You can obtain a copy of the article by emailing louise.roberts@thyroiduk.org.uk , print it out and highlight question 6 to discuss with your GP and then ask for an increase in your Levo as you would like to be free of your remaining hypothyroid symptoms so that you can hopefully start living something like a near normal life again. Don't forget to smile at her :D

    **

    Recommended level for Vit D is 100-150nmol/L, you will need to continue with a maintenance dose when you've reached that level.

    There are important cofactors needed when taking D3 vitamindcouncil.org/about-v...

    D3 aids absorption of calcium from food and K2-MK7 directs the calcium to bones and teeth where it is needed and away from arteries and soft tissues where it can be deposited and cause problems.

    D3 and K2 are fat soluble so should be taken with the fattiest meal of the day, D3 four hours away from thyroid meds.

    Magnesium comes in different forms, check here to see which would suit you best and as it's calming it's best taken in the evening, four hours away from thyroid meds naturalnews.com/046401_magn...

    **

    There's not a lot of point in retesting B12 as it just shows that you are supplementing​, but it can show whether you are taking enough. Recommended level is very top of range, even 900-1000.

    When taking B12 we also need a B Complex to balance all the B vitamins.

  • Thank you SeasideSusie, that's very helpful. I'll get hold of the book and I definitely need to look at making sure my vitamin levels are as good as I can get them as vitamin D is still way off that and the others are probably not quite where they should be yet. Thanks for your advice x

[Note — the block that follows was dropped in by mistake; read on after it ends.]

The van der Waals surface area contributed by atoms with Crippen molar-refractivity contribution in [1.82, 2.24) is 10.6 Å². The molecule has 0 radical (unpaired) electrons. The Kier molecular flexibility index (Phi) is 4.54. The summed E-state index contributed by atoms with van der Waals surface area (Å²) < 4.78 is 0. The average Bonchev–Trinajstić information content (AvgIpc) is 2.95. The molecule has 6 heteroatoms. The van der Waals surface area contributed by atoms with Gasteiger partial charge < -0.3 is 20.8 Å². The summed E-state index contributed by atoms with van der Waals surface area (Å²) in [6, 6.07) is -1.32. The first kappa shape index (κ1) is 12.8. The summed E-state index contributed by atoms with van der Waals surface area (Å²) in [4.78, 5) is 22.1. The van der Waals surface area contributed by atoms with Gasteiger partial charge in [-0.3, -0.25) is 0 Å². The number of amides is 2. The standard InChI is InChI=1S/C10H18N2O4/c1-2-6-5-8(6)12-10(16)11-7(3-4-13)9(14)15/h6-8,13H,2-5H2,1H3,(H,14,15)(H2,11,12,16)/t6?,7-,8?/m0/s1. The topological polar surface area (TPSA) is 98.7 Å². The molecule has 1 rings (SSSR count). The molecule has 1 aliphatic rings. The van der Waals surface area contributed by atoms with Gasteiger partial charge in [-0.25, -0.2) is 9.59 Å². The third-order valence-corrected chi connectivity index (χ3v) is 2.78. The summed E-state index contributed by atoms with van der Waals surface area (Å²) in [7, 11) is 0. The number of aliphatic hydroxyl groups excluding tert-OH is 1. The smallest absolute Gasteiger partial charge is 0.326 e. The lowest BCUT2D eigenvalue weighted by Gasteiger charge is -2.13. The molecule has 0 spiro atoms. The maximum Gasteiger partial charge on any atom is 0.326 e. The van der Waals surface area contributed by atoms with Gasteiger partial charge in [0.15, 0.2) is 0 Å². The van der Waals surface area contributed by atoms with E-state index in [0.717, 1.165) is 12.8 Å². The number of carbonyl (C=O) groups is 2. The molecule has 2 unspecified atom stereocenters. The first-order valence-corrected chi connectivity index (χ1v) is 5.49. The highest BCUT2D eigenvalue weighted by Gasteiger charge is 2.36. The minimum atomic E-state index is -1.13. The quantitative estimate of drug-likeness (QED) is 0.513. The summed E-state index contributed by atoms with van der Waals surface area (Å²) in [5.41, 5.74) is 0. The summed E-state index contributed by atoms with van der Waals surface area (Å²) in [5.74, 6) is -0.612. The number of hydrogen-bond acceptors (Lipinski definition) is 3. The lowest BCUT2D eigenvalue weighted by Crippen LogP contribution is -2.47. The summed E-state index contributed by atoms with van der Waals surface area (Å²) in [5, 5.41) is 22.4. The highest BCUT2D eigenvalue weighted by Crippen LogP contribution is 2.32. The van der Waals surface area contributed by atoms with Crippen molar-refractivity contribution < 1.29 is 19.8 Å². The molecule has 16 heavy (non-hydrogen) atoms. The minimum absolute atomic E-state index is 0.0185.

• SeasideSusie, thanks so much for this info. I am ordering the book today and have requested the article, as I am in the same position and need to ask my doctor for a dosage increase. Thanks again :)

  • Have you had thyroid antibodies tested? The most common reason in UK for being hypo is autoimmune thyroid - usually diagnosed by high antibodies - called Hashimotos (though apparently approx 20% with Hashimotos never have raised antibodies- then scan of Thyroid may be helpful)

    Anyway if you have Hashimotos look at food intolerances- usually gluten and improving gut health

    See The Thyroid Pharmacist website for masses of info

  • Hi SlowDragon

    I had one type of test which was negative, TPO I think and the result was Ab 14 iu/ml (<60)

    I doubt the doctor will let me have a thyroid scan but I'll certainly look at that website and consider gluten free. Thanks for your advice x

  • Ft3 test/result tells you what is really going on ....

  • Hi Marz

    No, GP says they're not done in this area so I think private testing would be the way to go for me on that! I agree that it would give a better picture - they didn't even test T4 this time as I was in range.

    Thanks for suggesting it. X

  • thyroiduk.org

    Click onto testing on the Menu on the left ....

  • You have no T3 result - what a surprise! I think a visit to medichecks or blue horizon for private tests may be your way forward.

    janveron

  • Thanks janveron, I think you're right. I haven't done them before as I'm on blood thinners so was a bit worried about taking a sample myself but I might see if I can get them done. Thanks for your help x

  • Just to update you all I have seen another GP at the practice. I went armed with printouts ready to argue my case but I said exactly what beh1 suggested and he agreed straight away! I'm sure my usual doctor would have trotted out the usual arguments against! So I have got a dose increase to 75mg Levo and he's said we can review it in two months and raise to 100 if this doesn't help. I know which doctor I'm seeing in future! And he didn't make any 'lifestyle' remarks about slumping on the sofa. A nice GP makes such a difference. Thanks again for all your advice everyone!

You may also like...